UNISA students now - even 3rd year - can't do IVs or anything like that - they aren't allowed (well the ones we had a few weeks ago couldn't). I remember thinking: my God, when they get a patient load, they are going to DROWN.
    When u enquire re course, ask about what u get to do on clinicals and IVs with meds and such, I reckon. Get as much info re clinicals and experience as you can.
    I recently completed a hospital run preceptorship course and we were pretty much told by the people running the course that the expectations from UniSA students had to be lower because of how the nursing program is run. I think it's very unfair to these poor students who are paying good money for a nursing degree and are not getting the hands on experience they need. And yes carol they will be completely overwhelmed when they graduate and will require more support.
    carolmaccas66 likes this.
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    Quote from Scrubby
    I recently completed a hospital run preceptorship course and we were pretty much told by the people running the course that the expectations from UniSA students had to be lower because of how the nursing program is run. I think it's very unfair to these poor students who are paying good money for a nursing degree and are not getting the hands on experience they need. And yes carol they will be completely overwhelmed when they graduate and will require more support.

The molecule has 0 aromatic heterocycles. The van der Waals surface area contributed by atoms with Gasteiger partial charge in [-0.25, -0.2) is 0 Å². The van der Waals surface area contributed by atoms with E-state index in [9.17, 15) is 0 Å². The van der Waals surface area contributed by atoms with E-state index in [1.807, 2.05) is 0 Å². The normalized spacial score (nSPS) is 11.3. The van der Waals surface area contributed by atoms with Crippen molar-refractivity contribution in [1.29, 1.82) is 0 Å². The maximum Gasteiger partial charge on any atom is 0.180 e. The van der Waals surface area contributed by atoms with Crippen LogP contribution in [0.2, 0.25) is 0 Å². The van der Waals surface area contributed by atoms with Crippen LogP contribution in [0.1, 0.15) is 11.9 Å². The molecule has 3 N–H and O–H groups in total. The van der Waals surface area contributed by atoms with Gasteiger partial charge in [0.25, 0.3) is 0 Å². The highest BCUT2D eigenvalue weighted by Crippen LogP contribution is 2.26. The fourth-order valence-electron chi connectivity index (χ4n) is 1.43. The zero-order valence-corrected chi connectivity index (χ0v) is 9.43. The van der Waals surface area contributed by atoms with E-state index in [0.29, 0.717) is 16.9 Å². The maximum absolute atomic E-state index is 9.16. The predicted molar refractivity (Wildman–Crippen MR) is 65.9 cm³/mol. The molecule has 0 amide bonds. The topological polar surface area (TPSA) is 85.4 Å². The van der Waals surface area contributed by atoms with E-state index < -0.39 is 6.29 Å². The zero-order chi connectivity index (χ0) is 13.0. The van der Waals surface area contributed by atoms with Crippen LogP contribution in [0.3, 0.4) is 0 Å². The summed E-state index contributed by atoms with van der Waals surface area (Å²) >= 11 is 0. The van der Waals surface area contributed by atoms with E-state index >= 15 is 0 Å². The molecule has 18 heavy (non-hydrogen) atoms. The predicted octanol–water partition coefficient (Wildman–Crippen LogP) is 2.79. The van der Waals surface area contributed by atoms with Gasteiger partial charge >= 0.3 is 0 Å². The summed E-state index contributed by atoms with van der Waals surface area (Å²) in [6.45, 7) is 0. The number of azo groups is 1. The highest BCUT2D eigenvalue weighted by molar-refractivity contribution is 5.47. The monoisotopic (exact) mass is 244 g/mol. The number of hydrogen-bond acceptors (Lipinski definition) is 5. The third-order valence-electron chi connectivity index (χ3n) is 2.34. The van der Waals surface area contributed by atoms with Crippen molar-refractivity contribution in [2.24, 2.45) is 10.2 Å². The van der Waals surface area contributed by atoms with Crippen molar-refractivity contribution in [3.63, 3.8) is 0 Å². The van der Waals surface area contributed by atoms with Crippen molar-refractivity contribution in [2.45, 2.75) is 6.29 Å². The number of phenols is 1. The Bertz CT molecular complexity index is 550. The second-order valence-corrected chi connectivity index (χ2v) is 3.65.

Yes I absolutely SHUDDER to think what mistakes may happen due to lack of quality clinical time. I also feel sorry for the RNs who have to supervise more and answer more questions, etc.
    Scrubby likes this.
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    Ok... I know this is going to sound horrible, but I personally highly advise that you do not go to ACU North Sydney. That is where I did my training, and I found the organisation horrible. Although there were some staff members that were absolutely WONDERFUL, overall the organisation was horrible. They made mistakes, they continuously struggled to get clinical placements (which is a problem for all universities, however ACU has a particularly hard time) and it seems that they have to many students for what they can handle.
    A very experienced nurse said to me that she often found the quality of students that came out of ACU having finished their program was sub-standard compared to other students. She said they often struggled and appeared to have gaps in their knowledge.
    Once again, I would like to express that this is a personal view.